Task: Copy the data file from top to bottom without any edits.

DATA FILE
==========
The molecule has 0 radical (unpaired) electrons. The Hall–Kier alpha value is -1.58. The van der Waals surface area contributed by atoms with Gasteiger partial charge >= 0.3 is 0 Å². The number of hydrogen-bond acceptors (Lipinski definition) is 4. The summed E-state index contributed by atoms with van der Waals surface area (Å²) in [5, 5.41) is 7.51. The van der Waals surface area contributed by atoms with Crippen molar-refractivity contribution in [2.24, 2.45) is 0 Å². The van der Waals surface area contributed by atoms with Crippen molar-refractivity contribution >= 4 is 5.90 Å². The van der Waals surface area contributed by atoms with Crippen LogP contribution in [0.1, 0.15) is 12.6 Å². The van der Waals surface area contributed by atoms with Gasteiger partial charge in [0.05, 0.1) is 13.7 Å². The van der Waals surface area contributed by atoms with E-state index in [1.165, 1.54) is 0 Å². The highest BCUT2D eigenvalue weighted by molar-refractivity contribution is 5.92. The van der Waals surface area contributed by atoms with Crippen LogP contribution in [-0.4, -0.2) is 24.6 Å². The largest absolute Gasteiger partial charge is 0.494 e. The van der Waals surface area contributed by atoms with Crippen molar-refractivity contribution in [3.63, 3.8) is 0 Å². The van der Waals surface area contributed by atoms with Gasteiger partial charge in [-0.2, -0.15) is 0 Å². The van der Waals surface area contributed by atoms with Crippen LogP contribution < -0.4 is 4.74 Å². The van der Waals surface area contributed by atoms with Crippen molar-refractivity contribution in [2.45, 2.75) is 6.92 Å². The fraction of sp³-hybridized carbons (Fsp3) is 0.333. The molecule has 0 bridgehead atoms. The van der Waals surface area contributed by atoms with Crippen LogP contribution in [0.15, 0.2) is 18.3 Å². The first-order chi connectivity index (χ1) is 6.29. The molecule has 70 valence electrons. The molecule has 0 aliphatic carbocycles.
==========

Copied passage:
The molecule has 0 radical (unpaired) electrons. The Hall–Kier alpha value is -1.58. The van der Waals surface area contributed by atoms with Gasteiger partial charge >= 0.3 is 0 Å². The number of hydrogen-bond acceptors (Lipinski definition) is 4. The summed E-state index contributed by atoms with van der Waals surface area (Å²) in [5, 5.41) is 7.51. The van der Waals surface area contributed by atoms with Crippen molar-refractivity contribution in [2.24, 2.45) is 0 Å². The van der Waals surface area contributed by atoms with Crippen molar-refractivity contribution >= 4 is 5.90 Å². The van der Waals surface area contributed by atoms with Crippen LogP contribution in [0.1, 0.15) is 12.6 Å². The van der Waals surface area contributed by atoms with Gasteiger partial charge in [0.05, 0.1) is 13.7 Å². The van der Waals surface area contributed by atoms with E-state index in [1.165, 1.54) is 0 Å². The highest BCUT2D eigenvalue weighted by molar-refractivity contribution is 5.92. The van der Waals surface area contributed by atoms with Crippen LogP contribution in [-0.4, -0.2) is 24.6 Å². The largest absolute Gasteiger partial charge is 0.494 e. The van der Waals surface area contributed by atoms with Crippen molar-refractivity contribution in [3.63, 3.8) is 0 Å². The van der Waals surface area contributed by atoms with Gasteiger partial charge in [-0.2, -0.15) is 0 Å². The van der Waals surface area contributed by atoms with Crippen LogP contribution < -0.4 is 4.74 Å². The van der Waals surface area contributed by atoms with Crippen molar-refractivity contribution in [2.45, 2.75) is 6.92 Å². The fraction of sp³-hybridized carbons (Fsp3) is 0.333. The molecule has 0 bridgehead atoms. The van der Waals surface area contributed by atoms with Crippen LogP contribution in [0.15, 0.2) is 18.3 Å². The first-order chi connectivity index (χ1) is 6.29. The molecule has 70 valence electrons. The molecule has 0 aliphatic carbocycles.